This week: Cathay flight attendant’s protests, LCY’s emergency runway repairs & more

The pace has picked up this week and we saw quite a number of ‘delay relevant’ airport articles from around the world. Here’s our overview of those headlines we chose for this week’s review:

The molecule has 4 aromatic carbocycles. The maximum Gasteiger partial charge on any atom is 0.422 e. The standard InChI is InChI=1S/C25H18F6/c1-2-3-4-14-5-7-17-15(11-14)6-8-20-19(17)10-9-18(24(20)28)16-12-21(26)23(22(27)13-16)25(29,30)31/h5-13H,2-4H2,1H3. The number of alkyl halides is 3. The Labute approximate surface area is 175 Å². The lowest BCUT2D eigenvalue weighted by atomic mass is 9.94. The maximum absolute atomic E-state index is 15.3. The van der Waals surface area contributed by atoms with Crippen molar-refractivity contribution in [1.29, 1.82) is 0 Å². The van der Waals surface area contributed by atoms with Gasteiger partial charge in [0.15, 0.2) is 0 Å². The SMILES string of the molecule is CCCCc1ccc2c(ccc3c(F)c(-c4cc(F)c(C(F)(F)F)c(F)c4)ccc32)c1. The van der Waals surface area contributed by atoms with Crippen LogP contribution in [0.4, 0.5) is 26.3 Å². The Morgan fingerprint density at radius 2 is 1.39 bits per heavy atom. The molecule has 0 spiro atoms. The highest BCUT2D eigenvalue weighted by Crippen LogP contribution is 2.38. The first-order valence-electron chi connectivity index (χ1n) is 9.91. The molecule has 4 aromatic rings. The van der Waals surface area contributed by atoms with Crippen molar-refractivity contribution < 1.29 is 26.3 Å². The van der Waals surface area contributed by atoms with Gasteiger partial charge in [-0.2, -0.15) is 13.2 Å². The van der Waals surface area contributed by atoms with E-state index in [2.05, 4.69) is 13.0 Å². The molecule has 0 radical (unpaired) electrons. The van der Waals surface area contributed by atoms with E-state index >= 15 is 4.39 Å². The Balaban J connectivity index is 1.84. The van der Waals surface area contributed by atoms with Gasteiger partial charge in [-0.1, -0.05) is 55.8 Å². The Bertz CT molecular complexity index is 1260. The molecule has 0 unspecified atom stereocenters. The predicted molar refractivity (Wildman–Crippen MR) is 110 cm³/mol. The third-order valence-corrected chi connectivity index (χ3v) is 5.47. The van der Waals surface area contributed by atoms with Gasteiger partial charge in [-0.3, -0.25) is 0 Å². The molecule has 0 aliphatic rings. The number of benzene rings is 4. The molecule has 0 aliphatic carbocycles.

It wasn’t a strike yet, but Cathay Pacific flight attendants surely got heard this week. ABC News reported that they are protesting a cut to some cabin crew allowances, pay discrepancies for recently hired junior staff and a loss of legal support for workers involved in court cases such as civil action stemming from a passenger assault. The protesters said they plan to remain at the airport until the company responds to their demands. If it doesn’t, they said they would step up their actions. Two days later those actions were clarified in an article by The Wall Street Journal: The flight attendants’ union at Cathay Pacific Airways Ltd. is threatening to strike during the peak travel season in August if the Hong Kong-based airline ignores its demands in a dispute over pay and benefits. This story will surely continue to evolve. When we heard the word ’emergency’ associated with London’s City Airport (LCY) we immediately thought of an accident or a flight in distress. However this week the emergency at the airport was about its runway. The Guardian reported that about 50 flights were cancelled at London City airport as emergency repairs were carried out on the runway. Airport officials said flights had resumed by late morning on Tuesday following hours of serious disruption for travellers, but there would be a knock-on effect for the rest of the day. One traveller tweeted his frustrations: Airport officials, however, denied the problem was due to a hole, but to an uneven surface that was the result of heavy use from planes landing at the busy airport, the article continued. And a London City airport spokesman said: “The runway is inspected each evening before we close around 10.30pm and it’s inspected again before we open around 6am. Today’s early inspection found there was a need for maintenance. There is not a hole in the runway but there is a surface problem. There are inconsistencies on the surface of the runway.” In Poland we heard via Bloomberg that local authorities are spending some 205 million zloty ($58 million), including more than $44 million in EU subsidies, to build runways and a new terminal that could accommodate more than 1 million passengers a year. The Olsztyn Mazury Airport (SZY) at Szymany is scheduled to open next January, but traffic and revenue forecasts developed by the project’s backers are “very far from reality,” says Jacek Krawczyk, a former chairman of LOT Polish airlines who advises the EU on aviation policy through its European Economic and Social Committee. He predicts the airport could close within 10 years. According to reports by European investigators—never formally confirmed by the U.S. or Polish governments—the CIA from 2002 to 2005 used clandestine charter flights to bring “high-value” al-Qaeda suspects to Szymany, where they were interrogated and tortured at a nearby detention center. And for our last featured article of the week we chose another gossip article for your entertainment. This week it came from WBTV that wrote that a man reportedly stripped naked in the Charlotte Douglas International Airport (CLT) Wednesday morning after he became angry about a flight being overbooked. Police say he will not be facing charges. According to witnesses, the man was attempting to get on board a US Airways flight to Jamaica early Wednesday morning. “I seen some people running and I was wondering what they was running from and people were standing there snickering, so I walked over and [an airport employee] told me the man was angry over the Jamaican flight,” Sherry Ketchie told WBTV. The woman says the man was standing in the concourse naked for about an hour. Police confirmed they responded to a “disturbance call where a male was suffering from a medical issue.” They said the man was taken by Medic for treatment and will not be facing charges. That’s all for this week – safe travels! [Photo Credit: PaddingtonX via Compfight cc]